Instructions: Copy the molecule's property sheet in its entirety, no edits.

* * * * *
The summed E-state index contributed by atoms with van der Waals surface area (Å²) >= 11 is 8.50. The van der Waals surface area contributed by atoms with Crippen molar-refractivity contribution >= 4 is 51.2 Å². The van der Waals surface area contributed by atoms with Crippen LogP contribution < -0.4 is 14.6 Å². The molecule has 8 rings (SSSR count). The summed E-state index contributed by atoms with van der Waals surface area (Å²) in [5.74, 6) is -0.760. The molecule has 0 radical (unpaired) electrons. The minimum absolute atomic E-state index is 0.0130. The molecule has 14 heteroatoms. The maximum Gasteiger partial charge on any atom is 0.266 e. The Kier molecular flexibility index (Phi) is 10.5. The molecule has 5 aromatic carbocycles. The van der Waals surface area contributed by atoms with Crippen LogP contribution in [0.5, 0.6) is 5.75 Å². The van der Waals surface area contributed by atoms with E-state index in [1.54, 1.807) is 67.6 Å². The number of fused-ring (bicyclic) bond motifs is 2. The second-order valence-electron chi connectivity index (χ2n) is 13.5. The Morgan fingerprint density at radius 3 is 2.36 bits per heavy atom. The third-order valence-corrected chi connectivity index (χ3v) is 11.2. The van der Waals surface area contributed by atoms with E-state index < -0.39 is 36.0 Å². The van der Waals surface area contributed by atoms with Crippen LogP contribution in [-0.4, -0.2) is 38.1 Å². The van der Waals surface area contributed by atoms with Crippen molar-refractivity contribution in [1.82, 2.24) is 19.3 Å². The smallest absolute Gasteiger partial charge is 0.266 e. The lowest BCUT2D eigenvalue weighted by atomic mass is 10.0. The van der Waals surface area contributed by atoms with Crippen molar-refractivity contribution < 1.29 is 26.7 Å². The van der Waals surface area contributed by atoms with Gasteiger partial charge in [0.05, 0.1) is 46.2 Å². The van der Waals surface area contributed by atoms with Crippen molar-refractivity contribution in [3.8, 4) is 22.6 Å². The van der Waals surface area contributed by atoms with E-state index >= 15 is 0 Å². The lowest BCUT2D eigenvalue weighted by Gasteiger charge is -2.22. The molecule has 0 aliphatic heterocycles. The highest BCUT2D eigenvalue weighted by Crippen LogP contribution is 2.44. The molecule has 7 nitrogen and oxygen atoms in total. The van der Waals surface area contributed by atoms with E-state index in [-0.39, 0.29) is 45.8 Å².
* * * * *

The summed E-state index contributed by atoms with van der Waals surface area (Å²) >= 11 is 8.50. The van der Waals surface area contributed by atoms with Crippen molar-refractivity contribution >= 4 is 51.2 Å². The van der Waals surface area contributed by atoms with Crippen LogP contribution < -0.4 is 14.6 Å². The molecule has 8 rings (SSSR count). The summed E-state index contributed by atoms with van der Waals surface area (Å²) in [5.74, 6) is -0.760. The molecule has 0 radical (unpaired) electrons. The minimum absolute atomic E-state index is 0.0130. The molecule has 14 heteroatoms. The maximum Gasteiger partial charge on any atom is 0.266 e. The Kier molecular flexibility index (Phi) is 10.5. The molecule has 5 aromatic carbocycles. The van der Waals surface area contributed by atoms with Crippen LogP contribution in [0.5, 0.6) is 5.75 Å². The van der Waals surface area contributed by atoms with E-state index in [1.54, 1.807) is 67.6 Å². The number of fused-ring (bicyclic) bond motifs is 2. The second-order valence-electron chi connectivity index (χ2n) is 13.5. The Morgan fingerprint density at radius 3 is 2.36 bits per heavy atom. The third-order valence-corrected chi connectivity index (χ3v) is 11.2. The van der Waals surface area contributed by atoms with E-state index < -0.39 is 36.0 Å². The van der Waals surface area contributed by atoms with Crippen LogP contribution in [-0.4, -0.2) is 38.1 Å². The van der Waals surface area contributed by atoms with Crippen molar-refractivity contribution in [1.82, 2.24) is 19.3 Å². The smallest absolute Gasteiger partial charge is 0.266 e. The lowest BCUT2D eigenvalue weighted by atomic mass is 10.0. The van der Waals surface area contributed by atoms with Crippen molar-refractivity contribution < 1.29 is 26.7 Å². The van der Waals surface area contributed by atoms with Gasteiger partial charge in [0.05, 0.1) is 46.2 Å². The van der Waals surface area contributed by atoms with Crippen molar-refractivity contribution in [3.8, 4) is 22.6 Å². The van der Waals surface area contributed by atoms with E-state index >= 15 is 0 Å². The lowest BCUT2D eigenvalue weighted by Gasteiger charge is -2.22. The molecule has 0 aliphatic heterocycles. The highest BCUT2D eigenvalue weighted by Crippen LogP contribution is 2.44. The molecule has 7 nitrogen and oxygen atoms in total. The van der Waals surface area contributed by atoms with E-state index in [-0.39, 0.29) is 45.8 Å².